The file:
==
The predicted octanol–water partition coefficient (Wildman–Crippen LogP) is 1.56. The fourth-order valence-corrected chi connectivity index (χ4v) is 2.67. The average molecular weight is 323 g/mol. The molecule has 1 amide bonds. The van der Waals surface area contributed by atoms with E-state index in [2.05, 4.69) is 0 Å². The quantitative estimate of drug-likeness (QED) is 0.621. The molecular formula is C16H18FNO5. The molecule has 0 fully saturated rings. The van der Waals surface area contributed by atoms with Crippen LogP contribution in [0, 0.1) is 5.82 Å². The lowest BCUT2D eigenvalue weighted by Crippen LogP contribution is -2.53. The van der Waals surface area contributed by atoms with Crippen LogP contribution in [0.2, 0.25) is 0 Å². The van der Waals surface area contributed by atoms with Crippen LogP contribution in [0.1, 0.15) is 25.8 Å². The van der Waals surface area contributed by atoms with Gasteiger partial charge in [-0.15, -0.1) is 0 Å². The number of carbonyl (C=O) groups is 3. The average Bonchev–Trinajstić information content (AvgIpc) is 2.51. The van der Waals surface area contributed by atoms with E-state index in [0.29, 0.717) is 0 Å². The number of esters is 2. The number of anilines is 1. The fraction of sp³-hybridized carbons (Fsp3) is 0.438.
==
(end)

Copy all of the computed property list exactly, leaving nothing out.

The predicted octanol–water partition coefficient (Wildman–Crippen LogP) is 1.56. The fourth-order valence-corrected chi connectivity index (χ4v) is 2.67. The average molecular weight is 323 g/mol. The molecule has 1 amide bonds. The van der Waals surface area contributed by atoms with E-state index in [2.05, 4.69) is 0 Å². The quantitative estimate of drug-likeness (QED) is 0.621. The molecular formula is C16H18FNO5. The molecule has 0 fully saturated rings. The van der Waals surface area contributed by atoms with Crippen LogP contribution in [0, 0.1) is 5.82 Å². The lowest BCUT2D eigenvalue weighted by Crippen LogP contribution is -2.53. The van der Waals surface area contributed by atoms with Crippen LogP contribution in [0.2, 0.25) is 0 Å². The van der Waals surface area contributed by atoms with Crippen LogP contribution in [0.1, 0.15) is 25.8 Å². The van der Waals surface area contributed by atoms with Gasteiger partial charge in [-0.15, -0.1) is 0 Å². The number of carbonyl (C=O) groups is 3. The average Bonchev–Trinajstić information content (AvgIpc) is 2.51. The van der Waals surface area contributed by atoms with E-state index in [0.29, 0.717) is 0 Å². The number of esters is 2. The number of anilines is 1. The fraction of sp³-hybridized carbons (Fsp3) is 0.438.